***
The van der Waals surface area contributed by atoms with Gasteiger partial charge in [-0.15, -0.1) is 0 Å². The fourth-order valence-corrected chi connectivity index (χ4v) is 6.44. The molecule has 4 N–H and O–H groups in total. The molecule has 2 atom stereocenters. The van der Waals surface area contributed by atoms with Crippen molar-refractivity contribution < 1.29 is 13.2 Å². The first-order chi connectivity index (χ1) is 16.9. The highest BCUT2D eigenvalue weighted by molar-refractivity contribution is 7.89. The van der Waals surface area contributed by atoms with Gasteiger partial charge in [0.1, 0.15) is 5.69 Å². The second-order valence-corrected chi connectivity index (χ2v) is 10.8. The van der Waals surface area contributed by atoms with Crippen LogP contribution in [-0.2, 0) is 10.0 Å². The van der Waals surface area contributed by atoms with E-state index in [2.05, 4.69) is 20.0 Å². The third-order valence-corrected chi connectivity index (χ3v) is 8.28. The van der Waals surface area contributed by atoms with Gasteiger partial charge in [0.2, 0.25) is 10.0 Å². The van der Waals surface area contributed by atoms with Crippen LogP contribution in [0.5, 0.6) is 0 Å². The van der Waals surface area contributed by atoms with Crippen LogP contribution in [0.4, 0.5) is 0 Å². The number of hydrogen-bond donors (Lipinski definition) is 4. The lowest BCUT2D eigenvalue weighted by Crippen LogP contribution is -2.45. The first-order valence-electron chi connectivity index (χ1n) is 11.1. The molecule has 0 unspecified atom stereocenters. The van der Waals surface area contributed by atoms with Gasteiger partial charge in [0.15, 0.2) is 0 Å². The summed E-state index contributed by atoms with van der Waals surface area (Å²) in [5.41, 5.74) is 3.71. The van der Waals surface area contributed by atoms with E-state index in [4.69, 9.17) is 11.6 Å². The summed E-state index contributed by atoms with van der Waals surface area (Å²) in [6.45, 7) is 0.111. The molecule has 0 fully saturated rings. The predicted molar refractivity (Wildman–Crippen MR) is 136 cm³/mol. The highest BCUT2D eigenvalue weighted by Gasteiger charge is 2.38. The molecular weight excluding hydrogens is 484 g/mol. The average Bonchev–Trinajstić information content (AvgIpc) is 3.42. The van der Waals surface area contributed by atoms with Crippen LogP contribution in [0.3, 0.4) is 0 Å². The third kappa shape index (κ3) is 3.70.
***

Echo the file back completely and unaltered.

The van der Waals surface area contributed by atoms with Gasteiger partial charge in [-0.15, -0.1) is 0 Å². The fourth-order valence-corrected chi connectivity index (χ4v) is 6.44. The molecule has 4 N–H and O–H groups in total. The molecule has 2 atom stereocenters. The van der Waals surface area contributed by atoms with Crippen molar-refractivity contribution < 1.29 is 13.2 Å². The first-order chi connectivity index (χ1) is 16.9. The highest BCUT2D eigenvalue weighted by molar-refractivity contribution is 7.89. The van der Waals surface area contributed by atoms with Gasteiger partial charge in [0.1, 0.15) is 5.69 Å². The second-order valence-corrected chi connectivity index (χ2v) is 10.8. The van der Waals surface area contributed by atoms with Crippen LogP contribution in [-0.2, 0) is 10.0 Å². The van der Waals surface area contributed by atoms with E-state index in [2.05, 4.69) is 20.0 Å². The third-order valence-corrected chi connectivity index (χ3v) is 8.28. The van der Waals surface area contributed by atoms with Gasteiger partial charge in [0.2, 0.25) is 10.0 Å². The van der Waals surface area contributed by atoms with Crippen LogP contribution in [0.5, 0.6) is 0 Å². The van der Waals surface area contributed by atoms with Crippen LogP contribution in [0.4, 0.5) is 0 Å². The number of hydrogen-bond donors (Lipinski definition) is 4. The lowest BCUT2D eigenvalue weighted by Crippen LogP contribution is -2.45. The first-order valence-electron chi connectivity index (χ1n) is 11.1. The molecule has 0 unspecified atom stereocenters. The van der Waals surface area contributed by atoms with Gasteiger partial charge in [0.15, 0.2) is 0 Å². The summed E-state index contributed by atoms with van der Waals surface area (Å²) in [5.41, 5.74) is 3.71. The van der Waals surface area contributed by atoms with E-state index in [4.69, 9.17) is 11.6 Å². The summed E-state index contributed by atoms with van der Waals surface area (Å²) in [6.45, 7) is 0.111. The molecule has 0 fully saturated rings. The predicted molar refractivity (Wildman–Crippen MR) is 136 cm³/mol. The highest BCUT2D eigenvalue weighted by Gasteiger charge is 2.38. The molecular weight excluding hydrogens is 484 g/mol. The average Bonchev–Trinajstić information content (AvgIpc) is 3.42. The van der Waals surface area contributed by atoms with Crippen LogP contribution in [0.3, 0.4) is 0 Å². The third kappa shape index (κ3) is 3.70.